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Team Conditioning Systems:
Just For Kicks

Tuesday, October 28, 2003

By Gregory "Graig" White
SJSports Physical Fitness Advisor

Thank you Briana Scurry. I picked one of the local papers last week and saw an articled called “Goalie rededicates herself and returns to star status.” It was a story about how Scurry worked herself back into the national soccer picture by participating in a working out. She talked when she played in the 1999 World Cup Games, she did “enough training just to be better than everybody else.” For what its worth makes sense, but after the tournament ended, Scurry didn’t have much reason to be better than anyone else. When she went into the 2000 Olympics having worked out just before the games as hard as she could and was faced with a startling revelation, her best wasn’t good enough. She was named a backup for the team.

The reason I am writing this is because now I’m interested. I wanted to know how the person I thought was the most important part of the 1999 World Cup victory fell so far so fast. It was my belief that if Scurry doesn’t stop the PK, then Brandi Chastain isn’t catapulted into hyper-stardom. Scurry talked about how she felt after the 3-2 loss in sudden death to Norway in the Olympic Gold Medal game. She said that she felt like she had let every down. “Anger set in more than anything at myself,” said Scurry. "I felt in my heart that if I were playing, we would have won. I felt responsible.” The first two years she played in the WUSA she was named to the Second Team all-WUSA, this past year she was named Keeper of the Year.

Scurry returned to the national team in July of last year as a substitute and by the end of the year she had earned back the top spot. How did she do it? She got into lifting weights, “not just the teeny little dumbbells, I’m really getting some weight up and pushing myself.” Said Scurry, “I think I’m a lot better in every area, I was always quick, good with my hands, very agile. But now I’m even quicker I’m more agile. My feet have actually gotten a lot better. My goal kicks go to midfield. My punting- I’ve actually added 20 yards on it. I’m better all-around I’ve just added a lot of strength.” Rarely do you hear about an athlete who gets better at the age of 32 but when you do it is generally due to the athlete making the commitment to getting into the best possible condition.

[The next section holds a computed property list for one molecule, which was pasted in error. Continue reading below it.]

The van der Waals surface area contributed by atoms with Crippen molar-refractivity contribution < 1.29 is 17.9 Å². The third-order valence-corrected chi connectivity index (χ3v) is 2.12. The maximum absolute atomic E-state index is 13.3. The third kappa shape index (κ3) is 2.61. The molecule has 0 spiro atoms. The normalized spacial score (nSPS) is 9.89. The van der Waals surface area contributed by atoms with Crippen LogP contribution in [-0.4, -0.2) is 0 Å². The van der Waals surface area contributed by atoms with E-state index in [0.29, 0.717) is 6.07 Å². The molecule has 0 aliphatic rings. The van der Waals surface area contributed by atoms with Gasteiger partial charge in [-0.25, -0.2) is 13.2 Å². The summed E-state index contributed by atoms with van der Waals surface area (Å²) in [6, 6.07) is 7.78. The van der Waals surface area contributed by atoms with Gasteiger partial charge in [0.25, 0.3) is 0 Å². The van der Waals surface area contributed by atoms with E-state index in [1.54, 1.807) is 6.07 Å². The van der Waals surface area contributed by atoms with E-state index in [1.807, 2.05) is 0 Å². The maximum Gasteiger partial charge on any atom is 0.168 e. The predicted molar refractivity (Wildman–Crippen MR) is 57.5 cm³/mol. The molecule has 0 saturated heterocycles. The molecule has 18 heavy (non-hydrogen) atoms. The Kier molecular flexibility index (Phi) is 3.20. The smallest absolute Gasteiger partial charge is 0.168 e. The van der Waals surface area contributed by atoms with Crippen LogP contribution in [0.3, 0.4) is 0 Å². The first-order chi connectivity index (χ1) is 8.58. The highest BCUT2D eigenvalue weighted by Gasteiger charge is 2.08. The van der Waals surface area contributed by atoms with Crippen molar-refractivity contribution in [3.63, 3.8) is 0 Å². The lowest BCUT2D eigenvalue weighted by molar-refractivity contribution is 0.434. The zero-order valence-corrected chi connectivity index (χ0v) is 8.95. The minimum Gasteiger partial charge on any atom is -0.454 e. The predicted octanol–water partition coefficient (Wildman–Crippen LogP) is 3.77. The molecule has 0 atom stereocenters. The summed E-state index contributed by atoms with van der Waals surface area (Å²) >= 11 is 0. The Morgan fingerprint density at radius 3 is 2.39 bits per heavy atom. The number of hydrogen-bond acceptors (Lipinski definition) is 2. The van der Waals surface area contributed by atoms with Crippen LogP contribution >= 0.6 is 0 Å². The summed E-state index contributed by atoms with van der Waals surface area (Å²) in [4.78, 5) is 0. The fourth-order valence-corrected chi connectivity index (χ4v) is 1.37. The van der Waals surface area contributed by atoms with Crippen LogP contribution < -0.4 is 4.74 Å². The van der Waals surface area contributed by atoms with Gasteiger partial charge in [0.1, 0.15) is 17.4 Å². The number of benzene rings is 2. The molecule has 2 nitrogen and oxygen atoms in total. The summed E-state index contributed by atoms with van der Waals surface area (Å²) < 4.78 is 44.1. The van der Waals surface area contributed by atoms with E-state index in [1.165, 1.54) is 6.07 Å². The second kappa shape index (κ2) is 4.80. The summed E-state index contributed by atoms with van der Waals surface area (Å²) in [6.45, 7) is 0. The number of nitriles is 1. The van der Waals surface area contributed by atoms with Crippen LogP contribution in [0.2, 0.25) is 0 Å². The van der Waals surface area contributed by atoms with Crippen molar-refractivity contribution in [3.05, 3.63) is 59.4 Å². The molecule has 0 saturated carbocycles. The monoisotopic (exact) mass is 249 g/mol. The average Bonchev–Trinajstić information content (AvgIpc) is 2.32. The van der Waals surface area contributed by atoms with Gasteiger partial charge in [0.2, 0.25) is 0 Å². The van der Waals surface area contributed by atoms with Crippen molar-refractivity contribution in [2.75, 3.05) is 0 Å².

So after reading this, my question is what do you think would have happened if you made getting fit a priority early in your career? Believe me I know that properly learning the skill of the sport is important, but wouldn’t it be just as prudent as to make an investment in yourself as it pertains to getting and staying fit and injury free? Soccer athletes are playing all year round now and it seems as though the fear is that if I’m not playing someone else is and getting better, to that I say, sometimes you have to put the ball down to improve.

I’m starting to work with more and more soccer players and the skill that they display is amazing. To be honest, I’m quickly becoming a fan and some of my soccer athletes are becoming converts. They are getting comfortable with the idea that it’s ok to not to play all year, that focusing on your fitness and working to stay injury free are just as important.

Do you have a fitness or conditioning question for Graig? Send it to If your question is used in an article, you will receive a free Team Conditioning Systems t-shirt.
For previous Winning Ways, visit Graig's Archives.

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